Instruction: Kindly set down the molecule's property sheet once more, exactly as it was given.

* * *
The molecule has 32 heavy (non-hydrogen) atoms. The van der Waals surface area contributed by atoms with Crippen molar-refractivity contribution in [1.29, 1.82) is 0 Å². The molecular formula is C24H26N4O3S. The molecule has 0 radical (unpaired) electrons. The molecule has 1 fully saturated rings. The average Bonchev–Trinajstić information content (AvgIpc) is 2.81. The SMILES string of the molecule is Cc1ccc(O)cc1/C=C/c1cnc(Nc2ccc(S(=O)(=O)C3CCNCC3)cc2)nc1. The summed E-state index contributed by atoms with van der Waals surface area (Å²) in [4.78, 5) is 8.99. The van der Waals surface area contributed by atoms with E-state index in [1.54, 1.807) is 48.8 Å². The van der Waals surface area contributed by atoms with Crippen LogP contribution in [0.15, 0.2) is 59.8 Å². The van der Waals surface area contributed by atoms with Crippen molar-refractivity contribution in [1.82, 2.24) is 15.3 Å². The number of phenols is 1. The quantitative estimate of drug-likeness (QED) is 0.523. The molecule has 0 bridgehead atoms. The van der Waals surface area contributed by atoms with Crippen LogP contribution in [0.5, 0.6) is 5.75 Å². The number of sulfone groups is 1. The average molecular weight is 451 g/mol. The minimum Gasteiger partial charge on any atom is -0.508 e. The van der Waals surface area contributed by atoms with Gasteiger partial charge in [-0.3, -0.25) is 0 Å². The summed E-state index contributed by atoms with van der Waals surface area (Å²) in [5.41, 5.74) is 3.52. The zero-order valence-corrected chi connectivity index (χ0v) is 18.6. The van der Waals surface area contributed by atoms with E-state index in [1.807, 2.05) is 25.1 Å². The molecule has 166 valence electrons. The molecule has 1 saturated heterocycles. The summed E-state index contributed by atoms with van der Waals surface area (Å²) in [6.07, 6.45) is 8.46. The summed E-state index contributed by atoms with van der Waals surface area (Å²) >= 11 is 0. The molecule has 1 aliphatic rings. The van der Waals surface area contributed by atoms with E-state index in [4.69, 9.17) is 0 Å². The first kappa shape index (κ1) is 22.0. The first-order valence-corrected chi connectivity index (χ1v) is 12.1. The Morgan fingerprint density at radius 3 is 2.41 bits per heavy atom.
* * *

The molecule has 32 heavy (non-hydrogen) atoms. The van der Waals surface area contributed by atoms with Crippen molar-refractivity contribution in [1.29, 1.82) is 0 Å². The molecular formula is C24H26N4O3S. The molecule has 0 radical (unpaired) electrons. The molecule has 1 fully saturated rings. The average Bonchev–Trinajstić information content (AvgIpc) is 2.81. The SMILES string of the molecule is Cc1ccc(O)cc1/C=C/c1cnc(Nc2ccc(S(=O)(=O)C3CCNCC3)cc2)nc1. The summed E-state index contributed by atoms with van der Waals surface area (Å²) in [4.78, 5) is 8.99. The van der Waals surface area contributed by atoms with E-state index in [1.54, 1.807) is 48.8 Å². The van der Waals surface area contributed by atoms with Crippen LogP contribution in [0.15, 0.2) is 59.8 Å². The van der Waals surface area contributed by atoms with Crippen molar-refractivity contribution in [1.82, 2.24) is 15.3 Å². The number of phenols is 1. The quantitative estimate of drug-likeness (QED) is 0.523. The molecule has 0 bridgehead atoms. The van der Waals surface area contributed by atoms with Crippen LogP contribution in [0.5, 0.6) is 5.75 Å². The number of sulfone groups is 1. The average molecular weight is 451 g/mol. The minimum Gasteiger partial charge on any atom is -0.508 e. The van der Waals surface area contributed by atoms with Gasteiger partial charge in [-0.3, -0.25) is 0 Å². The summed E-state index contributed by atoms with van der Waals surface area (Å²) in [5.41, 5.74) is 3.52. The zero-order valence-corrected chi connectivity index (χ0v) is 18.6. The van der Waals surface area contributed by atoms with E-state index in [1.807, 2.05) is 25.1 Å². The molecule has 166 valence electrons. The molecule has 1 saturated heterocycles. The summed E-state index contributed by atoms with van der Waals surface area (Å²) in [6.07, 6.45) is 8.46. The summed E-state index contributed by atoms with van der Waals surface area (Å²) >= 11 is 0. The molecule has 1 aliphatic rings. The van der Waals surface area contributed by atoms with E-state index in [4.69, 9.17) is 0 Å². The first kappa shape index (κ1) is 22.0. The first-order valence-corrected chi connectivity index (χ1v) is 12.1. The Morgan fingerprint density at radius 3 is 2.41 bits per heavy atom.